"Clearly, a fully functional post office, open eight hours a day, six days a week, is vital to every small town and rural community in the United States," the letter said.

"Moreover, rural communities like yours are often at an economic disadvantage when it comes to government services. The post office is often the only governmental agency in town. It is well known that many seniors depend on postmasters to assist them with bill paying, mailing packages and purchasing money orders," the letter said.

It goes on to say that the "Postal Service has profiled your post office as unprofitable, even though it is prohibited by federal law from discontinuing a post office for financial reasons.”

The letter asks people to check the Option for Reduced Hours in the USPS Customer Survey. The surveys will be mailed to USPS customers and will be made available at post offices over the next two years. Public meetings will also be scheduled.

The letter also invited people to visit to learn more about the issues.

In Pennsylvania, 204, or 12 percent, of the state's 1,730 post offices are scheduled to be closed. They include the ones in Parryville, Mary D, and Pocono Manor.

PROFILE: Captain William Winlack, Company E

Born on September 9, 1826, in Londonberry, Ireland, William Winlack received very little formal education as a child, but was instead put to work at a young age on his family's farm. Seeking a better life for himself, Winlack, at age sixteen, set sail for America, arriving in New York City on August 30, 1843. He migrated to Schuylkill County, Pennsylvania, a short time later and was hired as a coal miner at the Black Heath mines. He paid close attention to mining operations and in time became an engineer, in charge of machinery at the mine. In 1854, and at just 28 years of age, Winlack became the superintendent of a colliery in Silver Creek, half-way between Pottsville and Tamaqua. While serving in this position, Winlack also formed a local militia unit, which he dubbed the Wynkoop Artillery. Serving as a lieutenant in this company was his good friend and coworker William Cullen.

When the Civil War broke out in April 1861, Winlack and Cullen were quick to offer the service of their company, which became part of the three-month 16th Pennsylvania Infantry. Upon the expiration of its three-month term of service, the Wynkoop Artillery re-enlisted, almost to a man, to serve for a three-year term, and was mustered once again into service, this time as Company E, 48th Pennsylvania Infantry.

Winlack commanded Company E for the next three years, seeing action in all of the regiment's battles during that time, including 2nd Bull Run, South Mountain, Antietam, Fredericksburg, the Wilderness, and Spotsylvania.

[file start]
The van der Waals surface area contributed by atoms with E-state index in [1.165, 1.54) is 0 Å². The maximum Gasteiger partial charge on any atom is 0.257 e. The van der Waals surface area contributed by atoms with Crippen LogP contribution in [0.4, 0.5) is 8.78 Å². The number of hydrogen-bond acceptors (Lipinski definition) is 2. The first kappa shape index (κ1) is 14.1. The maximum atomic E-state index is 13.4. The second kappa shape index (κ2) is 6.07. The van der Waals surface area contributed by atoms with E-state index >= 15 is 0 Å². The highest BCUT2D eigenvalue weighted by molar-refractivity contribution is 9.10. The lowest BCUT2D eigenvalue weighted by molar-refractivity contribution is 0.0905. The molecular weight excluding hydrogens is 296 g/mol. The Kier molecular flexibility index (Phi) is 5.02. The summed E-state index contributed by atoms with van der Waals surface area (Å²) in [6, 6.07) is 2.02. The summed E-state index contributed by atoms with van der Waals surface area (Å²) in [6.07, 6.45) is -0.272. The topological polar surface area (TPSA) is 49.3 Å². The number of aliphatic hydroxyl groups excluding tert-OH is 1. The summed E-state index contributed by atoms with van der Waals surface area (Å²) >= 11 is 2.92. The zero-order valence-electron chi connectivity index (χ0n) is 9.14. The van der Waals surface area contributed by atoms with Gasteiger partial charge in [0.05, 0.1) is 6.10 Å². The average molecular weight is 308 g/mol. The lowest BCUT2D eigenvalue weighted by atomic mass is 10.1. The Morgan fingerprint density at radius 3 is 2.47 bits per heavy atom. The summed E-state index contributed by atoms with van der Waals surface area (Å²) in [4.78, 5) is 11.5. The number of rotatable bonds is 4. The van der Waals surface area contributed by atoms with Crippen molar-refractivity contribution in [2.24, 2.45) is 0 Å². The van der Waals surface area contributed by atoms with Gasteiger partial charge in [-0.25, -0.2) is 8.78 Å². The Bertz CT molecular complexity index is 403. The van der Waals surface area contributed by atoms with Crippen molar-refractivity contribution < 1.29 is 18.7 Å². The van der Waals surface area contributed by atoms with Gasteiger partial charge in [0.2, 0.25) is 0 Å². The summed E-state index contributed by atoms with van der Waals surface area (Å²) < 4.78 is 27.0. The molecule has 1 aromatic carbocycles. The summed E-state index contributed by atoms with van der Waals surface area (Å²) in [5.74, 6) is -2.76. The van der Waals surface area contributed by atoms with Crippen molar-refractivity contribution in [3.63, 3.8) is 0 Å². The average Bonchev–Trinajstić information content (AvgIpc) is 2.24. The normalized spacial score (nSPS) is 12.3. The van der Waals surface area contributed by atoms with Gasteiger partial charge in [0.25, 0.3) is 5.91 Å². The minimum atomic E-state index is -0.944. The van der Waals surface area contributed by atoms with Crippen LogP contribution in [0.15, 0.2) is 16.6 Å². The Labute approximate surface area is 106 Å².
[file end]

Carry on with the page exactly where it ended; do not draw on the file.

At Antietam on September 17, 1862, Winlack was leading his men forward when a Confederate artillery shell smashed through the ranks of Company E. Oliver Bosbyshell of Company G well remembered the effects of this one shot in his regimental history: "With a bang and a splutter along came that destructive old shell, which filled [Jacob] Douty's eyes with dirt, and bruised his shoulder, tore off Sergeant Seward's leg and left Sergeant Trainer minus one arm, as it drove the ramrod he was just replacing into poor Cullen's breast. Cullen jumped to his feet, tore open his shirt to show his captain the wound, and then dropped dead at Winlack's feet."

During the siege of Petersburg in mid-July 1864, as the 48th tunneled under the Confederate lines, Colonel Henry Plesants was fearful that Confederate troops had gotten word of their operation and were engaging in counter-mining, trying to locate the 48th's tunnel. Thus, late on the night of July 17, with the main gallery completed at some 511 feet, Pleasants awoke Captain Winlack, himself a mining man, and with another soldier, the three crawled the length of the mine. "Lying down with every sense alert, in perfect darkness, and supreme quiet for a period of thirty minutes, until a low whistle, the intended signal, came from Pleasants, brought them together. . ." Pleasants whispered in Winlack's ear: "What do you think about any counterboring?" Winlack whispered back: "The rebels know no more of the tunnel being under them than the inhabitants of Africa." "That's just what I believe," answered Pleasants, and the three men crawled their way back out. Of course, some Confederates were aware of the tunnel, including General E.P. Alexander, who did indeed order a number of counter-mines dug. All of them, however, were too high to discover the 48th's mine.

Winlack was discharged from the army on August 21, 1864, his three year term of service coming to an end. He settled in Coaldale, Pennsylvania, after the war and served as postmaster for a number of years. He died on June 6, 1907, in Coaldale, at 80 years

of age.

Submitted: William Gaddes